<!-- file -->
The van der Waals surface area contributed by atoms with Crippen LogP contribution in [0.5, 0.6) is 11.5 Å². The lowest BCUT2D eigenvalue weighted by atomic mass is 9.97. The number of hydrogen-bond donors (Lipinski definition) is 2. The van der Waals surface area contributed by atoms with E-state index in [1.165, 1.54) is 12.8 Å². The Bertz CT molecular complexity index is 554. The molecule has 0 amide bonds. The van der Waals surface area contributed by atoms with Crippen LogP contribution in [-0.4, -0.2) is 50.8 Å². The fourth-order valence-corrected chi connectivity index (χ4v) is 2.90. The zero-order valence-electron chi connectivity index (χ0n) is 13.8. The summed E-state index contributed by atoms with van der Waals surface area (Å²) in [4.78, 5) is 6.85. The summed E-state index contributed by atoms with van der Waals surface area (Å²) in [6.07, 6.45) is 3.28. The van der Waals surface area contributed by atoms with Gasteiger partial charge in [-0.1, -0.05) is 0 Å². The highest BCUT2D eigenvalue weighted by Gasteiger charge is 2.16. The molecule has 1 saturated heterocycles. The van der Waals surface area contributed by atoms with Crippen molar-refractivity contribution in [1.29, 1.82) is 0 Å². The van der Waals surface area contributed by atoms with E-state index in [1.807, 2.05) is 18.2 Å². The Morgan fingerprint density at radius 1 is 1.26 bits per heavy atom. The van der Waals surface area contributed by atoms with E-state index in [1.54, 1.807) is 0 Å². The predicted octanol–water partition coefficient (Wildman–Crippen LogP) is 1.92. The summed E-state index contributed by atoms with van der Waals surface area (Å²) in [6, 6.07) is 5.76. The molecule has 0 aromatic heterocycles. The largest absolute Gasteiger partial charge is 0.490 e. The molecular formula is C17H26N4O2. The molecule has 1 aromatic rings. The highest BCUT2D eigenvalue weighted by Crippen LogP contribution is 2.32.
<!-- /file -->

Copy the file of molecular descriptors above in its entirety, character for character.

The van der Waals surface area contributed by atoms with Crippen LogP contribution in [0.5, 0.6) is 11.5 Å². The lowest BCUT2D eigenvalue weighted by atomic mass is 9.97. The number of hydrogen-bond donors (Lipinski definition) is 2. The van der Waals surface area contributed by atoms with E-state index in [1.165, 1.54) is 12.8 Å². The Bertz CT molecular complexity index is 554. The molecule has 0 amide bonds. The van der Waals surface area contributed by atoms with Crippen LogP contribution in [-0.4, -0.2) is 50.8 Å². The fourth-order valence-corrected chi connectivity index (χ4v) is 2.90. The zero-order valence-electron chi connectivity index (χ0n) is 13.8. The summed E-state index contributed by atoms with van der Waals surface area (Å²) in [4.78, 5) is 6.85. The summed E-state index contributed by atoms with van der Waals surface area (Å²) in [6.07, 6.45) is 3.28. The van der Waals surface area contributed by atoms with Gasteiger partial charge in [-0.1, -0.05) is 0 Å². The highest BCUT2D eigenvalue weighted by Gasteiger charge is 2.16. The molecule has 1 saturated heterocycles. The van der Waals surface area contributed by atoms with Crippen molar-refractivity contribution in [1.29, 1.82) is 0 Å². The van der Waals surface area contributed by atoms with E-state index in [1.807, 2.05) is 18.2 Å². The Morgan fingerprint density at radius 1 is 1.26 bits per heavy atom. The van der Waals surface area contributed by atoms with E-state index in [1.54, 1.807) is 0 Å². The predicted octanol–water partition coefficient (Wildman–Crippen LogP) is 1.92. The summed E-state index contributed by atoms with van der Waals surface area (Å²) in [6, 6.07) is 5.76. The molecule has 0 aromatic heterocycles. The largest absolute Gasteiger partial charge is 0.490 e. The molecular formula is C17H26N4O2. The molecule has 1 aromatic rings. The highest BCUT2D eigenvalue weighted by Crippen LogP contribution is 2.32.